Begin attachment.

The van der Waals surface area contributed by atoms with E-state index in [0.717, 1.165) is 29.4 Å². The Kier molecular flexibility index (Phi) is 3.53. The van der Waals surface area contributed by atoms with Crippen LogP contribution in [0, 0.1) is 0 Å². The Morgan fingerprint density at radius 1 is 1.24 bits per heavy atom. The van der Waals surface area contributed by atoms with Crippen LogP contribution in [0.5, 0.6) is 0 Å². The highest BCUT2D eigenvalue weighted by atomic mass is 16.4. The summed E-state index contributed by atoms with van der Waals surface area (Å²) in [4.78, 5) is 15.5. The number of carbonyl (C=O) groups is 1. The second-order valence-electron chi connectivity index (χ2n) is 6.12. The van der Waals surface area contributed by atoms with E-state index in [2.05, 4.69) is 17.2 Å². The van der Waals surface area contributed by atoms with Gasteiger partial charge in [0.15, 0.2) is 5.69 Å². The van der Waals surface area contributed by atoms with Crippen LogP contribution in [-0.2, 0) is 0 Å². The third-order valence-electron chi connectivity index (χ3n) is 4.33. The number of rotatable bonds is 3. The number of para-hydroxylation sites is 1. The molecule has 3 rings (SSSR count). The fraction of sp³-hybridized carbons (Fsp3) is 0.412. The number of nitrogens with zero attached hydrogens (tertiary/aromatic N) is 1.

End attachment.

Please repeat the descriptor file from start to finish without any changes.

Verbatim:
The van der Waals surface area contributed by atoms with E-state index in [0.717, 1.165) is 29.4 Å². The Kier molecular flexibility index (Phi) is 3.53. The van der Waals surface area contributed by atoms with Crippen LogP contribution in [0, 0.1) is 0 Å². The Morgan fingerprint density at radius 1 is 1.24 bits per heavy atom. The van der Waals surface area contributed by atoms with Crippen LogP contribution in [0.5, 0.6) is 0 Å². The highest BCUT2D eigenvalue weighted by atomic mass is 16.4. The summed E-state index contributed by atoms with van der Waals surface area (Å²) in [4.78, 5) is 15.5. The number of carbonyl (C=O) groups is 1. The second-order valence-electron chi connectivity index (χ2n) is 6.12. The van der Waals surface area contributed by atoms with E-state index in [2.05, 4.69) is 17.2 Å². The van der Waals surface area contributed by atoms with Gasteiger partial charge in [0.15, 0.2) is 5.69 Å². The van der Waals surface area contributed by atoms with Crippen LogP contribution in [-0.2, 0) is 0 Å². The third-order valence-electron chi connectivity index (χ3n) is 4.33. The number of rotatable bonds is 3. The number of para-hydroxylation sites is 1. The molecule has 3 rings (SSSR count). The fraction of sp³-hybridized carbons (Fsp3) is 0.412. The number of nitrogens with zero attached hydrogens (tertiary/aromatic N) is 1.